2. In fairness, all drivers were complaining about the combined need to conserve everything in F1 prior to this year, to the detriment of being able to enthrall fans, lap quickly, race closely, or have any fun, due to being unable to push themselves or their car’s anywhere near any kind of limits.

        At the Indy 500 it certainly doesn’t always come down to a fuel saving game, as pointed out in the article above. There is usually a late enough caution period that sees the cars able to come in for fuel and tires and finish the race topped up in both regards. Mind you even with a late caution some teams/drivers might opt to stay out and gain track position by not pitting when others are, and risk that they’ll have enough fuel and tire performance left at the end to prevail.

        As to FA returning to try the Indy 500 again? Yeah I can see that, eventually, but I envision this opportunity has only come about in large part to the Mac and Honda and Andretti tie-in, and assuming FA will not be at McHonda next year, I can’t see him once again able to take the time for an Indy effort with a team until he is finally out of F1.

      3. Totally agree. To me this is no longer racing.. your pit guy telling you to coast and clutch and when to use the fuel and when to save.. horrible, amazing they can fill the stands with this kinda of stuff.

        1. He was out of fuel! What else is he supposed to do?

          Watch the race. You’ll see why it is the largest single day sporting event, and most exciting racing on earth.

        2. You have to remember that Rossi’s strategy (arrived at late in the race) was to run 33 laps on 31 laps of fuel. The pit lane delta is fairly high for IndyCar, since the stops tend to be 7-9 seconds, so a skipped pit stop is absolutely massive in terms of time at a track where the gap between the top two is frequently less than a second.

          It was an audacious gamble– a late caution would have torpedoed his run.

          Having said that, the Grand Prix of Alabama over the last couple years has turned into one of my favorite race events.

          1. Have to agree about GP of AL. Who would have thought that a road circuit primarily designed for motorcycles (that everyone thought overtaking would be impossible), creates such good racing? The Barber Museum is fantastic also!

            Spot on re: Rossi’s strategy also. The fact that he made it to the end on the fuel he had left was remarkable.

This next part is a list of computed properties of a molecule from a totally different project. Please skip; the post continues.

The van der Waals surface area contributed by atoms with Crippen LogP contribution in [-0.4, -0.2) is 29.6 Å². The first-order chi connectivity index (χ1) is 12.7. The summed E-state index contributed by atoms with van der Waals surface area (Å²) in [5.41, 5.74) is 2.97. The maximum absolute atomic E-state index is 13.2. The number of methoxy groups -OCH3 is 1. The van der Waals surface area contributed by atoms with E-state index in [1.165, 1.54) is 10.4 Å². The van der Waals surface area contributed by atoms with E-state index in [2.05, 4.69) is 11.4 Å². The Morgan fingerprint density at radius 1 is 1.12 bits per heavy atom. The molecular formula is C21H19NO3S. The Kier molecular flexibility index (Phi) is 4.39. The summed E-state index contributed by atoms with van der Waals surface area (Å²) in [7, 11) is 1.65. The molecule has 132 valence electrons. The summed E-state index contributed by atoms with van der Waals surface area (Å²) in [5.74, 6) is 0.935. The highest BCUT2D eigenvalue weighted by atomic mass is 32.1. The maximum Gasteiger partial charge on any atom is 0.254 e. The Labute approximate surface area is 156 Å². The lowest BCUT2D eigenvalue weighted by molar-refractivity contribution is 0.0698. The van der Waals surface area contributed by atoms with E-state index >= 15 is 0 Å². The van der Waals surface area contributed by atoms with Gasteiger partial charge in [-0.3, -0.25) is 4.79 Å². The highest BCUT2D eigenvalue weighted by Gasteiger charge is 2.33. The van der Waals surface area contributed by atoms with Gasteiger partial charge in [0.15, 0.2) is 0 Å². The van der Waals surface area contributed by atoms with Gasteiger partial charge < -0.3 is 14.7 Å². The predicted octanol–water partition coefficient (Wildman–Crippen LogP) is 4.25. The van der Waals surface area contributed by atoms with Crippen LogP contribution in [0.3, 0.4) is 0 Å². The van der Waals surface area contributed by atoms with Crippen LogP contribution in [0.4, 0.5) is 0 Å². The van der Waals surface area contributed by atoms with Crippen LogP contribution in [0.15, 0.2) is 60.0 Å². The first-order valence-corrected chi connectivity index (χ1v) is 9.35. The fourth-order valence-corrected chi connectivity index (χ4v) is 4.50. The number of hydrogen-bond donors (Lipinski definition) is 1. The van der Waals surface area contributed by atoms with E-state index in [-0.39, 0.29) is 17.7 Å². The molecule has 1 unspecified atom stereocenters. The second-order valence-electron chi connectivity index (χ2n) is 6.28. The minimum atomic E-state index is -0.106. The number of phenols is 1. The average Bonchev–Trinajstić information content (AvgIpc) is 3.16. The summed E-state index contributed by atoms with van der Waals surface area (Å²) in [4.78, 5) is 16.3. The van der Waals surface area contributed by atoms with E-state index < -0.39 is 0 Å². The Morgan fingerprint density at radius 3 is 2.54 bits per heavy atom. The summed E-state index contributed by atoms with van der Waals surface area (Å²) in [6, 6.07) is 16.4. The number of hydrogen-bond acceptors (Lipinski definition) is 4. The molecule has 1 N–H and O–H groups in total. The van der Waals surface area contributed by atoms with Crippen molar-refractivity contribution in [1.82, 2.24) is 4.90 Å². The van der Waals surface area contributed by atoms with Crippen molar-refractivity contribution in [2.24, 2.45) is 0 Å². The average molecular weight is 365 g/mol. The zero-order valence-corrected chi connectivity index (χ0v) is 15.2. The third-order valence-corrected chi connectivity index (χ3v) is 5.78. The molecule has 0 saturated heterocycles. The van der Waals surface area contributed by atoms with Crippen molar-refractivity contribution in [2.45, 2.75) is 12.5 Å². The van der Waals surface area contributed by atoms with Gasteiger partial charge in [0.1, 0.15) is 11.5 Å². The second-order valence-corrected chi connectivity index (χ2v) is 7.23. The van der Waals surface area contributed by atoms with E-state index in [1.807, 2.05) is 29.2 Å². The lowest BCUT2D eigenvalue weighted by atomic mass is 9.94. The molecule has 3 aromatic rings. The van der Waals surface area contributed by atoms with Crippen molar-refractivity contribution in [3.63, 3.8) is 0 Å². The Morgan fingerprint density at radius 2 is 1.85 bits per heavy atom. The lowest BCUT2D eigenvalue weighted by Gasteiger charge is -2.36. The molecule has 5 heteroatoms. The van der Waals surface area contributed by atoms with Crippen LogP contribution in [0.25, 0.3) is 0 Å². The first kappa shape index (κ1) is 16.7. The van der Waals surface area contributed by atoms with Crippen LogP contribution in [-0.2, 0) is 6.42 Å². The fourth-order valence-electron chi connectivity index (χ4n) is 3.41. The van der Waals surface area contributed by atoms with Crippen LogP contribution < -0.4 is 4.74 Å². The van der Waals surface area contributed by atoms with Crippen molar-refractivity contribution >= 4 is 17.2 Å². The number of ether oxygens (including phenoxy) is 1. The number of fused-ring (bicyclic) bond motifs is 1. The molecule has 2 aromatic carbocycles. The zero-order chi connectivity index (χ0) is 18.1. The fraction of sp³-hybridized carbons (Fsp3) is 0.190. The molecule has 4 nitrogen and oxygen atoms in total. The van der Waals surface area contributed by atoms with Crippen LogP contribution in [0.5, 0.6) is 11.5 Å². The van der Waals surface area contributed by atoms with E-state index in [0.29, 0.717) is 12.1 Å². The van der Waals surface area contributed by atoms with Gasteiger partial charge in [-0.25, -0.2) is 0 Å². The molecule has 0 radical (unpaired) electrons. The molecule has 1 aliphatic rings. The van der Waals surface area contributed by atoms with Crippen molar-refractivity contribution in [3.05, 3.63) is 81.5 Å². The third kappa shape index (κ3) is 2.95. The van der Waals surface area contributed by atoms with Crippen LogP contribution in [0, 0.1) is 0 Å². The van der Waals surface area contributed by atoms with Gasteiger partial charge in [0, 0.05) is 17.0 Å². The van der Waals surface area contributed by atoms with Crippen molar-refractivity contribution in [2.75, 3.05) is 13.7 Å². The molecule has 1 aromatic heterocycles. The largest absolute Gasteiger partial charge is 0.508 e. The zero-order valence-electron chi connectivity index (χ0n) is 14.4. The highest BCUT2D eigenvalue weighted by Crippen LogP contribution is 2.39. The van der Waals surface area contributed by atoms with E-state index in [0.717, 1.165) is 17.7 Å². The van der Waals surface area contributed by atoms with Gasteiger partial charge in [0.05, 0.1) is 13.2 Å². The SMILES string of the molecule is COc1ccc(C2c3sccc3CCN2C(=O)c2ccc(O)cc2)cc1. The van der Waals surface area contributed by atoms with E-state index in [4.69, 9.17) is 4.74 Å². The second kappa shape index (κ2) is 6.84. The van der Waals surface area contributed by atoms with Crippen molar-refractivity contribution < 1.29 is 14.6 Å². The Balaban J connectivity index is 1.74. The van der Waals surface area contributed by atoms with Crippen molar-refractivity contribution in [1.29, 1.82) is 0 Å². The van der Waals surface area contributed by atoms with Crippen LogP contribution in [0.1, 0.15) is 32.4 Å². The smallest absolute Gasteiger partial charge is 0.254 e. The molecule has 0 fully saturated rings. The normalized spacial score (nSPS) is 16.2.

3. Racerdude7730
          2nd May 2017, 20:53

          So happy you see things how they really are. There has always been fuel and tire management. We just didn’t know or hear about it!

          1. Yeah but who was doing that management back in the day the pitwall or the driver? In Indy series I think the ‘outside of the car’ instruction is over the top.

    8. Regarding Crashgate, I’ve always assumed that Alonso had to have known, but I read an interesting theory recently:

      The theory was that Fernando had a performance exit clause in his contract with Renault (you can leave after ‘x’ time, if the team doesn’t reach ‘y’ performance). Flavio didn’t want Fernando to leave Renault, so he concocted crashgate, so Fernando would win in an uncompetitive car, and be contractually bound to stay with Renault for another year.

      This seems really far-fetched, but again, it’s Flavio we’re talking about. I’m guessing we’ll never know the truth. I personally still think Fernando knew, or at least had a hunch of what was happening, but interesting, nonetheless.

      I also think Fernando is someone calculative enough to get a handle on Indy 500 strategies. It will certainly be thrilling to watch him try to win, and hopefully, he’ll do well.

      1. @tim-m The irony of that of course being that he then won the very next race in Fuji on merit..

        1. @fastiesty Oh, that wasn’t lost on me either!

      2. Possible.

        The Renault was clearly competitive at the Singapore GP in 08, but they stuffed up qualifying due to a fuel pump issue.

        I think Fernando could have still had a decent result, maybe even the win, if he his car didnt crap out in qualy.

        1. Pink Peril
          3rd May 2017, 6:37

          I don’t think he knew beforehand, but there is little doubt in my mind he figured it out pretty quickly afterwards. His visit to the podium lacked the normal exuberance you’d expect to see if you’d just won an F1 race (Kimi excepted). Alonso has certainly not been shy in wanting things arranged to his advantage in the past but its always been more or less within the rules. That’s why I don’t believe he knew about it beforehand, or if he did, he didn’t condone it.

    9. If Alonso finishes in the top six it will be very impressive. Like everyone else, he’s got a 33:1 chance to win the 500, but lots of good luck needs to happen for a win.

    10. He also tried to use Massa to help him win the title at the season finale. During another down-to-the-write title fight Massa inconveniently out-qualified Alonso, so the team incurred a needless penalty on his car to move Alonso forward one space. They even hatched a plan for Alonso to use Massa’s slipstream to improve his lap time in qualifying at Monza, which failed.

      Run of the mill stuff, it’s been like that in F1 for as long as I remember, don’t make it sound like Alonso is a monster.

      1. Espeically up against incidents like when Ferrari used Massa to pretend that Alonso’s air wake had impeded him in qualifying to help Michael Schumacher.
        Alonso’s famous quote ‘F1 is no longer a sport’

        I also love the way Piquet crashing into tyres to help Alonso move up the grid has always seemed more controversial than Schumacher crashing into opponents to stop them or parking on the corner at Monaco.